|Casa de los Azulejos--House of Tiles--with pedestrians streaming in the|
direction of the zócolo along pedestrian street Franciso I. Madero.
Day 2 - Unfamiliar and too-plump pillows plus sirens throughout the night keep us from settling the sleep debt we’d accumulated yesterday, but we wake up feeling game to explore the mile-long strip between here and the enormous square, or zócalo, at the city’s historical center. First, though, we fuel up at a Sanborns restaurant located along the way in TripAdvisor-recommended House of Tiles—Casa de los Azulejos.
|My delightful wife, being a gamer.|
The Casa is located on what is now a pedestrian street, or andador, named after Franciso I. Madero, a politician who ignited the Mexican Revolution. Once one of the best residential addresses in the city, the 300-year-old building is covered on its three exposed sides with blue and white tiles. The American Sanborn brothers bought it a hundred years ago and it is now the flagship restaurant for the Mexican chain currently owned by Carlos Slim. And what a fancy place to have breakfast! Reviews say the food is only so-so, but it suits our tastes.
The day before Christmas Eve, when the holiday is traditionally honored with a family gathering, must be The Day to go downtown for citizens in this, one of the largest cities in the world. My brave but faltering spouse and I make our slow way to the zócalo, center of this coagulating mass of humanity, most of whom seem set on shuffling along one of the many snake-like lines delivering them to the entrance of either a temporary four-story toboggan slide or a five-acre skating rink.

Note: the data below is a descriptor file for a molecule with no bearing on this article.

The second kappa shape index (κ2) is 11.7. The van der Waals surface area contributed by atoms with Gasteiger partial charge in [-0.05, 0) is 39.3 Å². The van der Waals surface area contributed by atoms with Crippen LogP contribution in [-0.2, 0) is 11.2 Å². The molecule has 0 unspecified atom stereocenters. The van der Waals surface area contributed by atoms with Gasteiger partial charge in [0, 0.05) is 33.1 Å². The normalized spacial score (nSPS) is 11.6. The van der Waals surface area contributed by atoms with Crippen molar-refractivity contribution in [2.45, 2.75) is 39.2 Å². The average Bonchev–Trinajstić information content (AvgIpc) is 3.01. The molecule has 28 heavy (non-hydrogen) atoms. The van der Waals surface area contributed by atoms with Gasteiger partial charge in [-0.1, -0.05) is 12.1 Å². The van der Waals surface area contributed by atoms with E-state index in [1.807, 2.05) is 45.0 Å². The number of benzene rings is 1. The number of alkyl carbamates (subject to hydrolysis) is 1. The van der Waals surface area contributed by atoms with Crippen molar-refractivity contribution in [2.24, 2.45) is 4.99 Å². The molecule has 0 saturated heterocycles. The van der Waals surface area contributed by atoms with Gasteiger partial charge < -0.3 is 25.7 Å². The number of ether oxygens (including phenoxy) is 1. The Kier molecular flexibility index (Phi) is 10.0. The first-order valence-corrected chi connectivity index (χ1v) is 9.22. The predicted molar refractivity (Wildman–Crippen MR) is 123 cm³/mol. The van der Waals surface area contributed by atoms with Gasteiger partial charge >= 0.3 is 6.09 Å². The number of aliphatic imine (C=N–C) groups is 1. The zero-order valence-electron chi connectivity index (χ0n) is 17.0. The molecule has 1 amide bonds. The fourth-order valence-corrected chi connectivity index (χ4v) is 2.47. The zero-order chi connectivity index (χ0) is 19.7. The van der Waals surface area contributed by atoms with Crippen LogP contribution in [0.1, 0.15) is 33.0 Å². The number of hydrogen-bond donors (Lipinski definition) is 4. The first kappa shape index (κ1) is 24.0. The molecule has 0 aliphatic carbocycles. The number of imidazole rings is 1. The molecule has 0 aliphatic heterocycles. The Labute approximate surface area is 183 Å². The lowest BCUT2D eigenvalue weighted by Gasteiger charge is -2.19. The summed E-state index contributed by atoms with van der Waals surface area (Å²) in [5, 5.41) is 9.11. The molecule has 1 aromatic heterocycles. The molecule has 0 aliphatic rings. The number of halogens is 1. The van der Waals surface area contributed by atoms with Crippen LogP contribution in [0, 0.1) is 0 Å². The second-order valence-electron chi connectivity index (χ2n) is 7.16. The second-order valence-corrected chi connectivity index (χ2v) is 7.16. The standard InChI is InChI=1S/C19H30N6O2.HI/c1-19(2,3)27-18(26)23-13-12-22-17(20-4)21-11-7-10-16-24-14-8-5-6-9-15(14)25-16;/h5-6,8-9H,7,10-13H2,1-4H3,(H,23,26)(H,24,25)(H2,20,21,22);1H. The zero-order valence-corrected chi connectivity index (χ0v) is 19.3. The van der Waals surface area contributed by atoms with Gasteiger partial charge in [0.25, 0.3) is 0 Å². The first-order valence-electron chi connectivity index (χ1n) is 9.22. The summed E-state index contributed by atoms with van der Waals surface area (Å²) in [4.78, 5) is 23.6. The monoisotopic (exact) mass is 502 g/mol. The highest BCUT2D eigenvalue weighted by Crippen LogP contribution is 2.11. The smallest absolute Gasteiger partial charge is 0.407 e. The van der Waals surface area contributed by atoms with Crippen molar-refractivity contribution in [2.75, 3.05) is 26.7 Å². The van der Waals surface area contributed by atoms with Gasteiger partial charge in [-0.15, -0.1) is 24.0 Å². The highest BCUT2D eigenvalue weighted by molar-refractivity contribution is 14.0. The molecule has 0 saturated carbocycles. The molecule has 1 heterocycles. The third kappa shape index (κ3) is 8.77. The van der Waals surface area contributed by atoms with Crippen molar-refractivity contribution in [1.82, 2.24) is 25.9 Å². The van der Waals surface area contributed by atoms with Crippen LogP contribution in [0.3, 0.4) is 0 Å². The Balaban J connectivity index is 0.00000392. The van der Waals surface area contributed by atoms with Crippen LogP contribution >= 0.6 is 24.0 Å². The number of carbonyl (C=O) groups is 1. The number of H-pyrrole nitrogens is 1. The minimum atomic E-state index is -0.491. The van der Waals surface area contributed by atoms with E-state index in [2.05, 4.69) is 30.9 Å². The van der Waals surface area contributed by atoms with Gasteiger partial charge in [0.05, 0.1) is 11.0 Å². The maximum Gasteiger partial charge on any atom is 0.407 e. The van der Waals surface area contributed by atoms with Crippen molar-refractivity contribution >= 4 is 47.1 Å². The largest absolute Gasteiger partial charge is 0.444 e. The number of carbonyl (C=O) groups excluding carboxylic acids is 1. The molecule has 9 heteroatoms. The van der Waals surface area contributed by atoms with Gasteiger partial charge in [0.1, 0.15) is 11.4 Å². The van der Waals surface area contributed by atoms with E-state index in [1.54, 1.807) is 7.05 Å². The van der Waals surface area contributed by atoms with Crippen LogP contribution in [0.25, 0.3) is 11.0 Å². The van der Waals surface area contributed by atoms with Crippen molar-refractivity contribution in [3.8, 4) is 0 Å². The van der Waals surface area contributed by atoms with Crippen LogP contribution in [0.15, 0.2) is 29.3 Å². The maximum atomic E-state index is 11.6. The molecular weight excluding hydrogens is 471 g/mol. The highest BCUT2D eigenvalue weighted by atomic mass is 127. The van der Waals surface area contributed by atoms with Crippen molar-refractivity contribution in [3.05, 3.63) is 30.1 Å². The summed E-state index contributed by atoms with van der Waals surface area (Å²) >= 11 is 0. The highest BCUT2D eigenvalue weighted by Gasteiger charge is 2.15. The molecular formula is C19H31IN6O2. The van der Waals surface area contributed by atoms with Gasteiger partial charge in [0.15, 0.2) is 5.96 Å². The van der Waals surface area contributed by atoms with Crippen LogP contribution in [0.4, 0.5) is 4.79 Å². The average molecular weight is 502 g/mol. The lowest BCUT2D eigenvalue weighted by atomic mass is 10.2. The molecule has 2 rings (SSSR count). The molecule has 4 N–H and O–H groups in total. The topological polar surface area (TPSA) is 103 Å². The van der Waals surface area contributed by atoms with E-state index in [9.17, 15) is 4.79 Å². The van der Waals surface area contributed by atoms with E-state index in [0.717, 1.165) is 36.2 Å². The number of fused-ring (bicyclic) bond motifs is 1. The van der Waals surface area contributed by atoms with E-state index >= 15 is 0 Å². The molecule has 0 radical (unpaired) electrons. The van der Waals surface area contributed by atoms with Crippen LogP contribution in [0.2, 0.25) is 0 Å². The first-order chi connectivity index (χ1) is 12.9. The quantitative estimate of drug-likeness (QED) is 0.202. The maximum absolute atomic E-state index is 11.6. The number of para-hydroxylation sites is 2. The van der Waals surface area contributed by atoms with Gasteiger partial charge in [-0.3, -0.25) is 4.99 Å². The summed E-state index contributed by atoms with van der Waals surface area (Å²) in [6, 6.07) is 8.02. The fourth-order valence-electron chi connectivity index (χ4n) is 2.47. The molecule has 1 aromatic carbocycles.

|The Altar of Forgiveness--the first altar you see upon entering the Cathedral, |
among the many there. The story is that those found guilty during the
Inquisition were brought here to repent before their execution
We opt for the solace of La Catedral Metropolitana—the city’s main cathedral—which fronts one side of the zócalo. The immense splendor of this place evokes mixed feelings—tears acknowledging centuries of faithful devotees which morph into fury at the suffering caused by the Church’s excess.
Barely thirty years after Hernán Cortés conquered the Aztec at their capital, Tenochtitlan, the cathedral began to be built virtually on top of a principal Aztec ceremonial center—Templo Mayor—the remains of which can now be seen in an adjoining excavation. A few blocks away from here was the seat, for 250 years, of the Mexican Inquisition. Still, if you can forget the history of all that happened in between, being inside this building is peaceful and awe-inspiring. Of course, you also need to put aside the sight of a diapered eight-foot-long plaster Baby Jesus kicking his huge bare feet in the air, and inspiring family photos and selfies at the seasonal creche located in one of the side chapels.
|From near the front altar, looking back down the central nave.|
This is the place where we both begin to feel an urgent need to pee. Since I hadn’t seen any signs in the cathedral directing us to a WC—always a rare find—I go on a scouting expedition, short-stepping around the crowded square. The scariest moment comes about five minutes into my search, when I find myself under the zócalo at the convergence of what seem like a dozen different tunnels, bringing unending streams of people to join the throngs already queueing thirty deep at the free tickets—boletos libres—booths on street level up above.